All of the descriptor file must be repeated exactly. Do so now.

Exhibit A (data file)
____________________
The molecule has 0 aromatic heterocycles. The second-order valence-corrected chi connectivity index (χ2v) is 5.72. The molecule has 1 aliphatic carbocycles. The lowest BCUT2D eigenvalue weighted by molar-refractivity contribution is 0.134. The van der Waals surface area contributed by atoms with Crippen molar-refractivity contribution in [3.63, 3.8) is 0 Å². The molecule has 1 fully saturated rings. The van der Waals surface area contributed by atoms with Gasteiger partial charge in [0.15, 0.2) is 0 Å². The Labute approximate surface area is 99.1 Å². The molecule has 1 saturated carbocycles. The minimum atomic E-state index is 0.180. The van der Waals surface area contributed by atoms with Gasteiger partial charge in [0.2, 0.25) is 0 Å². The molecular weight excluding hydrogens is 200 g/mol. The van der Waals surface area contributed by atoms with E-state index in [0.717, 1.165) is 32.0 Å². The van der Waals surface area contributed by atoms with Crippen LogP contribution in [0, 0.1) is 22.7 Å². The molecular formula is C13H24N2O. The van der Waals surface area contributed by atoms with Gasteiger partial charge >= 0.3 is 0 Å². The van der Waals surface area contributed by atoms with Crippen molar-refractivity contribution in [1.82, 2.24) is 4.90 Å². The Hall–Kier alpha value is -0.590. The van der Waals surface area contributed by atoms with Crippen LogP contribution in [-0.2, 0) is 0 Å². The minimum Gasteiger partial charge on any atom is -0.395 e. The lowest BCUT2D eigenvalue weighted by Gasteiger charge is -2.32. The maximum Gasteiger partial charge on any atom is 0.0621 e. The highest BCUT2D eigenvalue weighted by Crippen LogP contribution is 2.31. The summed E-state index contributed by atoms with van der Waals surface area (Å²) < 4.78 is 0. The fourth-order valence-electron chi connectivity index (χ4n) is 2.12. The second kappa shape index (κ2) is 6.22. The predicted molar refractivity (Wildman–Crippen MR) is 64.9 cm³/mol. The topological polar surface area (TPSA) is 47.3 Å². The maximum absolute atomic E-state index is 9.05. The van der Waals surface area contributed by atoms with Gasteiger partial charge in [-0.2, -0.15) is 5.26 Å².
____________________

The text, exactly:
The molecule has 0 aromatic heterocycles. The second-order valence-corrected chi connectivity index (χ2v) is 5.72. The molecule has 1 aliphatic carbocycles. The lowest BCUT2D eigenvalue weighted by molar-refractivity contribution is 0.134. The van der Waals surface area contributed by atoms with Crippen molar-refractivity contribution in [3.63, 3.8) is 0 Å². The molecule has 1 fully saturated rings. The van der Waals surface area contributed by atoms with Gasteiger partial charge in [0.15, 0.2) is 0 Å². The Labute approximate surface area is 99.1 Å². The molecule has 1 saturated carbocycles. The minimum atomic E-state index is 0.180. The van der Waals surface area contributed by atoms with Gasteiger partial charge in [0.2, 0.25) is 0 Å². The molecular weight excluding hydrogens is 200 g/mol. The van der Waals surface area contributed by atoms with E-state index in [0.717, 1.165) is 32.0 Å². The van der Waals surface area contributed by atoms with Crippen LogP contribution in [0, 0.1) is 22.7 Å². The molecular formula is C13H24N2O. The van der Waals surface area contributed by atoms with Gasteiger partial charge >= 0.3 is 0 Å². The van der Waals surface area contributed by atoms with Crippen molar-refractivity contribution in [1.82, 2.24) is 4.90 Å². The Hall–Kier alpha value is -0.590. The van der Waals surface area contributed by atoms with Crippen LogP contribution in [-0.2, 0) is 0 Å². The minimum Gasteiger partial charge on any atom is -0.395 e. The lowest BCUT2D eigenvalue weighted by Gasteiger charge is -2.32. The maximum Gasteiger partial charge on any atom is 0.0621 e. The highest BCUT2D eigenvalue weighted by Crippen LogP contribution is 2.31. The summed E-state index contributed by atoms with van der Waals surface area (Å²) < 4.78 is 0. The fourth-order valence-electron chi connectivity index (χ4n) is 2.12. The second kappa shape index (κ2) is 6.22. The predicted molar refractivity (Wildman–Crippen MR) is 64.9 cm³/mol. The topological polar surface area (TPSA) is 47.3 Å². The maximum absolute atomic E-state index is 9.05. The van der Waals surface area contributed by atoms with Gasteiger partial charge in [-0.2, -0.15) is 5.26 Å².